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To be an American

~ By Patricia Woehrlen

In the words of Harry Belafonte,

When the founders of our country wrote the Constitution, they began with three revolutionary words: We the People. They began with the extraordinary idea that the future of a country is its people's future—and their fate will be its fate.

This is an idea that invests in citizenship a profound majesty, an individual dignity, and a lifelong responsibility of each man and woman to one another….

This idea—e pluribus unum— out of many, one— insists that through our sacred bond with one another, a people can climb to a height undreamt of by the tyrannical past, and that in that light, all rights, human rights and civil rights, rights of law and rights of conscience, are, at the beginning and the end, what makes us all one, together. Introduction to We Are the Change

So often we do not see the ways in which others are trying to bring justice and peace to this land. And we do not see that we can act to make this country, this world, a better place. We see only our divisions and not that which binds us together. Can we look at what it means to be an American and see that while we live in contradiction, we can hold “both/and” rather than “either/or.”

We can condemn George Washington for being a slave holder and for demanding the return of enslaved persons to the slave holders rather than allowing them to go to England after the revolutionary war; and also honor him for the Newburgh Address and the way he used the force of his personality, not to claim power but to give it up, in order to protect the civil authority from a military coup.

We can recite the Land Acknowledgment even as we acknowledge that we will remain on tribal land.

We can praise the soldiers who fought fascism in WWII and also live in the knowledge that we dropped two atomic bombs on a civilian population.

We can celebrate our “rule of law,” while also seeing the ways that the law is twisted and manipulated to deny rights and recognition to marginalized communities. We can believe we live in a democracy and also see the ways that we sometimes fail to oppose efforts to deny the vote to others.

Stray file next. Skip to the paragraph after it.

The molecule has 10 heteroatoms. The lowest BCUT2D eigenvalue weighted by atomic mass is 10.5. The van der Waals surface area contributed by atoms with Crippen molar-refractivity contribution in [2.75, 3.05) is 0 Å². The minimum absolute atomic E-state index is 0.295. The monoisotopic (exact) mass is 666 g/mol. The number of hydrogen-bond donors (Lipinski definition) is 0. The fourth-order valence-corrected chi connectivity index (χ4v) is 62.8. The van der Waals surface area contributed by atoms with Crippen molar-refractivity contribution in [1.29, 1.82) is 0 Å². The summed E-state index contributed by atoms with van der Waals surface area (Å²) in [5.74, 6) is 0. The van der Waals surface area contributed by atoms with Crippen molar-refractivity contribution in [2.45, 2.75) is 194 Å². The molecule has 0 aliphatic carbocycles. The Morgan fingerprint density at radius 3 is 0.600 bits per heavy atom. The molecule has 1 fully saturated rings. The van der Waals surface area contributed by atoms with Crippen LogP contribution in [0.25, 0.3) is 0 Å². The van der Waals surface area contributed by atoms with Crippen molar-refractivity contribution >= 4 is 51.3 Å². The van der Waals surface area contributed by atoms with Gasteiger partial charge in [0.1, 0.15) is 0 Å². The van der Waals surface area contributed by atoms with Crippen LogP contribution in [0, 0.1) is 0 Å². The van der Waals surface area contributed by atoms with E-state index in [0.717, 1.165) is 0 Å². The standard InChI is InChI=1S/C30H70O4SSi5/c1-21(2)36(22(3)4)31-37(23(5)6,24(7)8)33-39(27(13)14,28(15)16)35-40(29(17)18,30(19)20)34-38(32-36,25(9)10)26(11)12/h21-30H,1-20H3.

We can hail the tremendous progress in medicine, in technology, in new homes, while we recognize there are people in our communities, and throughout the world, without access to medical care, decent housing, and adequate food and water.

We can promote efforts to live a minimalist life and accept that there is a kind of double standard in asking developing countries not to exploit their natural resources as we have done.

We can live with fear, sadness, anger, grief and despair at all we have done and all we have failed to do. And, we can laugh, at each other, at ourselves— “'For what do we live, but to make sport for our neighbours, and laugh at them in our turn?” What is more, science supports the benefits of laughter not only for our souls, but also our health.

And we can proclaim to the listening world—we can’t stop the oncoming storm of disasters, but we should all try anyway, recognizing that “[s]mall acts, when multiplied by millions of people, can transform the world.” (Howard Zinn)

To be an American means we cannot demonize the one with whom we disagree. To be an American means to see that we are all in process. We must not merely call people out, we must call them in, we must welcome them into the circle. Returning to Belafonte’s words:

This is an idea that testifies powerfully to the truth that when we turn our backs on one another, we turn the world against us, and we leave ourselves each to fight alone… but that when every man and woman's plight is our plight, then we find at every hand, brothers and sisters to fight for us, and at our sides. Harry Belafonte

To be an American means to make the choice to “live now as we think human beings should live, in defiance of all that is bad around us.” (Howard Zinn). Writing for the Washington Post, Nancy Gibbs spoke about Tom Hanks’s speech at the Harvard Commencement, and his description of the daily choice before every American:

The opposite of love is not hate, Elie Wiesel said, but indifference, and Hanks put the challenge before his audience of rising leaders and explorers, artists and environmentalists, teachers and technologists. “Every day, every year, and for every graduating class, there is a choice to be made. It’s the same option for all grown-ups, who have to decide to be one of three types of Americans,” Hanks said. “Those who embrace liberty and freedom for all, those who won’t, or those who are indifferent.”

To be an American means that we cannot live in our fears, we cannot live in our despair. To be an American means to be silent when silence is called for and to make our voices heard when speaking out is necessary. To be an American means to make the choice every day to sit back and watch or to act, to help, to love.



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